you an see some pixs of the gerry stuff either on ebay or http://www.oregonphotos.com/Gerry1.html. if you really like the gerry packbag i do have a size large/xlarge that i would be willing to sell. they use the same hole pattern as the kelty mountaineer/backpacker frames so it should work with your frame.

hope this helps

 

 

Thanks Dan ... and for your generous offer(s).

 

My straps and belt DO have the older metal buckles.   They aren't in bad shape, after-all.   Still 'life' left in them.   I think the stiffness in the shoulder strap padding might work out, with some use ... as the pack has been in storage most of its life.

The bag itself, apparently, is the Large size (not X-Large).

I'd like to find a smaller bag, for week-end'ers / overnights.

Gerry stuff is interesting.   Looking at the eBay offerings you referenced.

 

 

Yogi Robert

8:53 a.m. on April 17, 2011 (EDT)
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robert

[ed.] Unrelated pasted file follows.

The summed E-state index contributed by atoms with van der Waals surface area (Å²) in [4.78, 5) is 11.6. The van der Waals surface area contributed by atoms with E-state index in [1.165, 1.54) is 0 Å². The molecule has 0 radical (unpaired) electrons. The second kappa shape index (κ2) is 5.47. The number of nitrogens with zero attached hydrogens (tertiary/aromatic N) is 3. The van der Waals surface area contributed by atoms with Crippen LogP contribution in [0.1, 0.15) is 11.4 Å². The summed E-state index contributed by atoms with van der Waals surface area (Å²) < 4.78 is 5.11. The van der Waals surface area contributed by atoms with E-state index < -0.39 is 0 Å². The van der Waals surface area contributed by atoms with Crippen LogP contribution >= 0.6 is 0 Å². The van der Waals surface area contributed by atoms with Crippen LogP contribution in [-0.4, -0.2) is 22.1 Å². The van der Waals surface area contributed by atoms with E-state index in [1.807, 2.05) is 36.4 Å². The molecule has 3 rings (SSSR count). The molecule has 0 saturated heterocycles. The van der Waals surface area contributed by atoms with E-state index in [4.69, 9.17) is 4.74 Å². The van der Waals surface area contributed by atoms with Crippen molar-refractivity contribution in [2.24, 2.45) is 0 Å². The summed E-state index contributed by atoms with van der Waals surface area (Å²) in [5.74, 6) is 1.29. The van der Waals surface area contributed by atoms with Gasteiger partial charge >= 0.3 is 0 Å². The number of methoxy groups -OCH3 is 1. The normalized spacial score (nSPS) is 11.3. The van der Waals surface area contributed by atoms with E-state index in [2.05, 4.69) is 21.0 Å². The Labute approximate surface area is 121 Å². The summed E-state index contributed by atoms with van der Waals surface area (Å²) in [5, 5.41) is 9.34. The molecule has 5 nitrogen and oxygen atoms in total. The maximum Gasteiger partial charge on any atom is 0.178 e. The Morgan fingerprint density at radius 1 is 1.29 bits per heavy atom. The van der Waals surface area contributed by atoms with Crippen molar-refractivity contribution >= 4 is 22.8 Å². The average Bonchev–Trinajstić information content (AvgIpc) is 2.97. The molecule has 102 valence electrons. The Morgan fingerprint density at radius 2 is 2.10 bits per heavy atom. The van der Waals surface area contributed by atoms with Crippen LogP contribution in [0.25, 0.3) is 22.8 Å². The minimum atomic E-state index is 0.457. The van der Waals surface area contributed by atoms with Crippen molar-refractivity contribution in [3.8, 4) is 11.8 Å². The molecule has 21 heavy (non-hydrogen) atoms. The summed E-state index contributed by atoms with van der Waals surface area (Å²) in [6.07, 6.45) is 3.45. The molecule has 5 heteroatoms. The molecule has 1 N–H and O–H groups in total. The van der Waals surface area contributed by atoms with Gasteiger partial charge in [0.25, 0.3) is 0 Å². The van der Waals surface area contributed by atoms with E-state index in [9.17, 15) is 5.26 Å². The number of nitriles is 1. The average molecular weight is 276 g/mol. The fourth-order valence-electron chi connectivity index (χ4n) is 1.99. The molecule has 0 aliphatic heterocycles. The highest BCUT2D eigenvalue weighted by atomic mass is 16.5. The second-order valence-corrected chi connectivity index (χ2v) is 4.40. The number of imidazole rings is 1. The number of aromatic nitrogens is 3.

the gerry frames are usually not quite the same quality as the kelty ones. i have seen quite a few or the gerry frames bend and split. they did use several different frames over the years. i have seen quite a few of the gerry bags mounted on kelty frames.

the problem you are going to have in trying to mount a smaller bag or your large frame is that the smaller bags were made for a narrower frame. large and xlarge are the same width as are the small and medium. you might have to go with the stuff sack, luxurylite approach.

kelty had two basic styles of frames in the old days,  the backpacker,mountaineer and the massif. you need to figure out which one you have as the pakbags had different hole spacings. check this page out http://homepage.mac.com/inov8/Compass/pictures/image645.jpg you might find your model there. the only difference between the backpacker and the mountaineer frame is the number of cross bars, 4 versus 5. rei is only showing the mountaineer and massif frames in 1978.